The Augusta Economic Development Authority is adding a staff member to focus on existing industries in Richmond County.
The coordinator will be responsible for addressing company problems, aiding expansion projects, and sharing information about support programs and government initiatives affecting industries in Augusta.
“We need to make sure existing industries is one of our top focuses of the development authority,” said Walter Sprouse, the executive director.
Three employees, including Sprouse, make up the authority’s staff. Project manager Robbie Bennett’s job is focused on recruiting new companies to Augusta, and operations manager Laurie Davis’ duties pertain to finances, Sprouse said.
Other state development authorities with populations similar to Richmond County vary in staff size.
The Savannah Economic Development Authority, which focuses on both retail and industries, has 14 employees listed on its Web site. The Athens-Clarke County Economic Development Foundation, however, only has two employees, according to its Web site.
Likewise, there are only two employees in the Development Authority of Columbia County, which is searching for a new executive director to hire by March.
Adding an employee to the Augusta authority’s team is something Sprouse planned in last year’s budget, but certain “new” projects, such as securing a Starbucks plant, took precedence, he said.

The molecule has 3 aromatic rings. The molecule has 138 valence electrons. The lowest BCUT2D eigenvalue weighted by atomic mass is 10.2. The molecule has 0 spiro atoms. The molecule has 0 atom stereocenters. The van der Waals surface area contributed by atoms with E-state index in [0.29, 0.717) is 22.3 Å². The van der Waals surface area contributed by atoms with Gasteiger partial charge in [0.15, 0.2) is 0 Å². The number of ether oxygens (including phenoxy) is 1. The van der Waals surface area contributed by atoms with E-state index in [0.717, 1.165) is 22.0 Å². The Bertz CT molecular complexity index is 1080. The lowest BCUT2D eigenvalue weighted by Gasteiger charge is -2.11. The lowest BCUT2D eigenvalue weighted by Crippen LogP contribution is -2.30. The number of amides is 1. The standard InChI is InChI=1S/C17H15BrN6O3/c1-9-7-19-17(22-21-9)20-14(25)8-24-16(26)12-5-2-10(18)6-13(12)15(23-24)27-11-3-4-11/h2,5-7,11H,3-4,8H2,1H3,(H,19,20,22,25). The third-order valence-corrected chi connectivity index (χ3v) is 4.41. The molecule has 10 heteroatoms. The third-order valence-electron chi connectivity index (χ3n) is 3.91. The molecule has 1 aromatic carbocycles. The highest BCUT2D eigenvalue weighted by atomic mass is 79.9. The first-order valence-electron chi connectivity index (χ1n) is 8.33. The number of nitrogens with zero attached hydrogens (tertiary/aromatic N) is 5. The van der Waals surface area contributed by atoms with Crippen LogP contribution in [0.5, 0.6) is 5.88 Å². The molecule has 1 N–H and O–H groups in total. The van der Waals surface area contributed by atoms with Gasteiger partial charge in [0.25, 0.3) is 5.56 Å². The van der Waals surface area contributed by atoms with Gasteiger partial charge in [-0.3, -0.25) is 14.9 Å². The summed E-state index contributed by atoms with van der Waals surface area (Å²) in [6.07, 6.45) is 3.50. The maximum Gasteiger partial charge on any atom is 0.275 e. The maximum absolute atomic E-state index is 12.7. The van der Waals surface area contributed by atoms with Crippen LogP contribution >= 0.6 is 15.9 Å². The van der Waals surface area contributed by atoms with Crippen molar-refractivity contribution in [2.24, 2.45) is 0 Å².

“It’s probably a little past time to do it,” Sprouse said.
The position is necessary to ensure that existing companies feel appreciated and are aware of available incentives, such as state tax credits for expansion projects, Sprouse said.
“We want to do what we can to help them grow,” he said.
The application deadline is Feb. 11, and Sprouse hopes to hire someone by the end of the month.
With 10 résumés received, Sprouse said he is encouraged by the application pool.
An ideal candidate would have experience working with existing industries, he said, but strong communication skills are imperative for the position.
“No matter who they talk to, they’re going to have to be communicative,” Sprouse said.